• Types of homes
  • Home purchase considerations
  • Home comparison chart
  • What to do when you’ve found the right home for you

Types of homes

In addition to single family homes (one home per lot), there are other forms of home ownership:

Multifamily homes: Some buyers, particularly first-timers, start with multiple family dwellings, so they’ll have rental income to help with their costs. Many mortgage plans, including VA and FHA loans, can be used for buildings with up to four units, if the buyer intends to occupy one of them.

Condominiums: With a condo, you own “from the plaster in” just as you would a single house. You also own a certain percentage of the “common elements” — staircases, sidewalks, roofs and the like. Monthly charges pay your share of taxes and insurance on those elements, as well as repairs and maintenance. A homeowners association administers the development.

Co-ops: In a few cities, cooperative apartments are common. With those, you purchase shares in a corporation that owns the whole building, and you receive a lease to your own apartment. A board of directors supervises management. Monthly charges include your share of an overall mortgage on the building.

Narrow your home search by identifying neighborhoods that are right for you.

When evaluating a neighborhood you should investigate local conditions. Depending on your own particular needs and tastes, some of the following factors may be more important considerations than others:

  • quality of schools
  • property values
  • traffic
  • crime rate
  • future construction
  • proximity to schools, employment, hospitals, shops, public transportation, prisons, freeways, airports, beaches, parks, stadiums and cultural activities such as museums, concerts and theaters.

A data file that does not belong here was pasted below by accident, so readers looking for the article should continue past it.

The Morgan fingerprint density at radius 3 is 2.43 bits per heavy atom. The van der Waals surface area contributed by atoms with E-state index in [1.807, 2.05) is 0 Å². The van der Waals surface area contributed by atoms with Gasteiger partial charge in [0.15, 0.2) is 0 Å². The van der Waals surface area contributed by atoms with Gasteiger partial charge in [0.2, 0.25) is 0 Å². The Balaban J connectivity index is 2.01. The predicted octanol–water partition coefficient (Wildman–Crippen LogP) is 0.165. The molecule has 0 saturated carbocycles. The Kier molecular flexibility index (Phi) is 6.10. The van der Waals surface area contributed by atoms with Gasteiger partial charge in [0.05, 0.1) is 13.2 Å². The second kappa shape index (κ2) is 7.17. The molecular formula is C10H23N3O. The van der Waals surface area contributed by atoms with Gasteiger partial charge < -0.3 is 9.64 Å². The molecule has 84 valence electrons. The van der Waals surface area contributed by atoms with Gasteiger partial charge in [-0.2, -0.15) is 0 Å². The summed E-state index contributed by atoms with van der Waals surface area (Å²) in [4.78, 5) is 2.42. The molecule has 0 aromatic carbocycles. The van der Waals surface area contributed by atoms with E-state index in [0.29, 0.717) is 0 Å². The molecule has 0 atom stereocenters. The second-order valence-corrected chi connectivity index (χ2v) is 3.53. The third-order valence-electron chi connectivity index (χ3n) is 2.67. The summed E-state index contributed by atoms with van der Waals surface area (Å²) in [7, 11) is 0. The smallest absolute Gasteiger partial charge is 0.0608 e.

Neighborhood search strategies

If you’re a first time-buyer with limited financial resources, it’s wise to buy a home that meets your primary needs in the best neighborhood that fits within your price range. You can maximize your home purchase location by incorporating some of the following strategies into your neighborhood search:

  • Look for communities that are likely to become “hot neighborhoods” in the coming years. They can often be discovered on the periphery of the most continuously desirable areas. Look for a home in a good neighborhood that is a bit farther out of the city. If commuting is a concern, purchase a home that is close to public transportation.
  • Look at the neighborhood demand by asking your REALTOR® whether multiple offers are being made, whether the gap between the list price and sale price is decreasing, and whether there is active community involvement. You can also drive around neighborhoods and see how many “sale pending” and “sold” signs there are in a particular area.